42. Bane: something causing misery or death
  43. Bashful: self-consciously timid
  44. Beguile: influence by slyness
  45. Bereft: lacking or deprived of something
  46. Blandishment: flattery intended to persuade
  47. Bilk: cheat somebody out of what is due, especially money
  48. Bombastic: ostentatiously lofty in style
  49. Cajole: influence or urge by gentle urging, caressing, or flattering
  50. Callous: emotionally hardened
  51. Calumny: a false accusation of an offence
  52. Camaraderie: the quality of affording easy familiarity and sociability
  53. Candour: the quality of being honest and straightforward
  54. Capitulate: surrender under agreed conditions
  55. Carouse: engage in boisterous, drunken merrymaking
  56. Carp: any of various freshwater fish of the family Cyprinidae
  57. Caucus: meet to select a candidate or promote a policy
  58. Cavort: play boisterously
  59. Circumlocution: an indirect way of expressing something
  60. Circumscribe: draw a geometric figure around another figure
  61. Circumvent: surround so as to force to give up
  62. Clamour: utter or proclaim insistently and noisily
  63. Cleave: separate or cut with a tool, such as a sharp instrument
  64. Cobbler: a person who makes or repairs shoes
  65. Cogent: powerfully persuasive
  66. Cognizant: having or showing knowledge or understanding or realisation
  67. commensurate: corresponding in size or degree or extent
  68. Complement: something added to embellish or make perfect
  69. Compunction: a feeling of deep regret, usually for some misdeed
  70. Concomitant: following or accompanying as a consequence
  71. Conduit: a passage through which water or electric wires can pass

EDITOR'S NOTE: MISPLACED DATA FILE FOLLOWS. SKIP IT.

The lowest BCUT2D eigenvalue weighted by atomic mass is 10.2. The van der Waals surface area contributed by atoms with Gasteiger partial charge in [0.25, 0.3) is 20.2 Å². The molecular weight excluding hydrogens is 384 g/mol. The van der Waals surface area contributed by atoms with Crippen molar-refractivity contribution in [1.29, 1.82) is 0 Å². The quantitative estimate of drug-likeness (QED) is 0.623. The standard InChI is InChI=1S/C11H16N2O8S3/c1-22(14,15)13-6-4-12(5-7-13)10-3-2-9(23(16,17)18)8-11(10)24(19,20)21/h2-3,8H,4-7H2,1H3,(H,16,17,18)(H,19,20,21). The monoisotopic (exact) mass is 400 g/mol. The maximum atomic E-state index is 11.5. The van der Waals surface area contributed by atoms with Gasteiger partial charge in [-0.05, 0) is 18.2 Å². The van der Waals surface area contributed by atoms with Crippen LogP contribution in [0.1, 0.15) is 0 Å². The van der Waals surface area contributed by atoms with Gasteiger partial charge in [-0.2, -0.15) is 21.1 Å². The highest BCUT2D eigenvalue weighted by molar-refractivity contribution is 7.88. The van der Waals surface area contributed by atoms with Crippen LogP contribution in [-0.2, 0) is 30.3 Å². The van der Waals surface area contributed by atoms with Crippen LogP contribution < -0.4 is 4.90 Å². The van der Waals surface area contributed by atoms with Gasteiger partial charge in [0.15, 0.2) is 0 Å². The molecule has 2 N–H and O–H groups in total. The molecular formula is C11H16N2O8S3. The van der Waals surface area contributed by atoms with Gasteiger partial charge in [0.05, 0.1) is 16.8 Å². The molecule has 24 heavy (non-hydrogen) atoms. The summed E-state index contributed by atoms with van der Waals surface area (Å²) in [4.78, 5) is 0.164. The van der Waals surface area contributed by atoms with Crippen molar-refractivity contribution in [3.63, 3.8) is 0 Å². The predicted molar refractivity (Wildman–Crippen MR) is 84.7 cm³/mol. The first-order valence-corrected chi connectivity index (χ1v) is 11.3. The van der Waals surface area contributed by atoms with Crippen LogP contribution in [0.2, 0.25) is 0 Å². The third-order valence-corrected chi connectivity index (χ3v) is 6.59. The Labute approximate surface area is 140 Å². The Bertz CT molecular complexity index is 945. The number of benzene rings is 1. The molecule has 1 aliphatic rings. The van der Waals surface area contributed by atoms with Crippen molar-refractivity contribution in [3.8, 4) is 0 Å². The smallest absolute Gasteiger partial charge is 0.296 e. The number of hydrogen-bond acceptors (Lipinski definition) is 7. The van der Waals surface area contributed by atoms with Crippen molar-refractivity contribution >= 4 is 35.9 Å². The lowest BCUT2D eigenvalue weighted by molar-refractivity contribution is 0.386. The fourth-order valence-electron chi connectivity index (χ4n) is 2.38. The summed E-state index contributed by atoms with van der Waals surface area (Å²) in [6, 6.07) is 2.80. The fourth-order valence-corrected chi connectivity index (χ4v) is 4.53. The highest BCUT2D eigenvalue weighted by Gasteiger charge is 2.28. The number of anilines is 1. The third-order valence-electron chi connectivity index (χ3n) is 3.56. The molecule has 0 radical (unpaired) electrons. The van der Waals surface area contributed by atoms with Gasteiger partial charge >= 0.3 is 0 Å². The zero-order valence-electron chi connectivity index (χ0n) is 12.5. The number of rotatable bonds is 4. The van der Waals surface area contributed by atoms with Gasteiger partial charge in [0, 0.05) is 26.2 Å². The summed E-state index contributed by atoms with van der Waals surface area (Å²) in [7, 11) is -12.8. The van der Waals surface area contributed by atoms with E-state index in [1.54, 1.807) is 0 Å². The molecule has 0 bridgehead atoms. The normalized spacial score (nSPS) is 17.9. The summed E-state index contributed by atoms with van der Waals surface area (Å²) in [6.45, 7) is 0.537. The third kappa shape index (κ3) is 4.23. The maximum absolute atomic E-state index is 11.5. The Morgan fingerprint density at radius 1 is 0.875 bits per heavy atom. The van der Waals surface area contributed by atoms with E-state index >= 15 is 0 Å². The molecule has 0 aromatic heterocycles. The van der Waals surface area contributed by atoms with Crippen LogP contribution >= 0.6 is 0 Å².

72. Conflagration: a very intense and uncontrolled fire
  73. Congruity: the quality of agreeing; being suitable and appropriate
  74. Connive: form intrigues (for) in an underhand manner
  75. Consign: give over to another for care or safekeeping
  76. Constituent: one of the individual parts making up a composite entity
  77. Construe: make sense of; assign a meaning to
  78. Contusion: an injury in which the skin is not broken
  79. Contrite: feeling or expressing pain or sorrow for sins or offences
  80. Contentious: showing an inclination to disagree
  81. Contravene: go against, as of rules and laws
  82. Convivial: occupied with or fond of the pleasures of good company
  83. Corpulence: the property of excessive fatness
  84. Covet: wish, long, or crave for
  85. Cupidity: extreme greed for material wealth
  86. Dearth: an insufficient quantity or number
  87. Debacle: a sudden and complete disaster
  88. Debauch: a wild gathering involving excessive drinking
  89. Debunk: expose while ridiculing
  90. Defunct: no longer in force or use; inactive
  91. Demagogue: a leader who seeks support by appealing to popular passions
  92. Denigrate: attack the good name and reputation of someone
  93. Derivative: a compound obtained from another compound
  94. Despot: a cruel and oppressive dictator
  95. Diaphanous: so thin as to transmit light
  96. Didactic: instructive, especially excessively
  97. Dirge: a song or hymn of mourning as a memorial to a dead person
  98. Disaffected: discontented as toward authority
  99. Discomfit: cause to lose one’s composure
  100. Disparate: fundamentally different or distinct in quality or kind

Here is the Information about the SAT Subject Test!

150 Words that will Elevate your SAT Preparation

Here are 150 Difficult SAT Words that are going to help you ace your SAT exam:

  1. Dispel: cause to separate and go in different directions
  2. Disrepute: the state of being held in low esteem
  3. Divisive: causing or characterised by disagreement or disunity
  4. Dogmatic: pertaining to a code of beliefs accepted as authoritative
  5. Dour: showing a brooding ill humour
  6. Duplicity: the act of deceiving or acting in bad faith
  7. Duress: compulsory force or threat
  8. Eclectic: selecting what seems best of various styles or ideas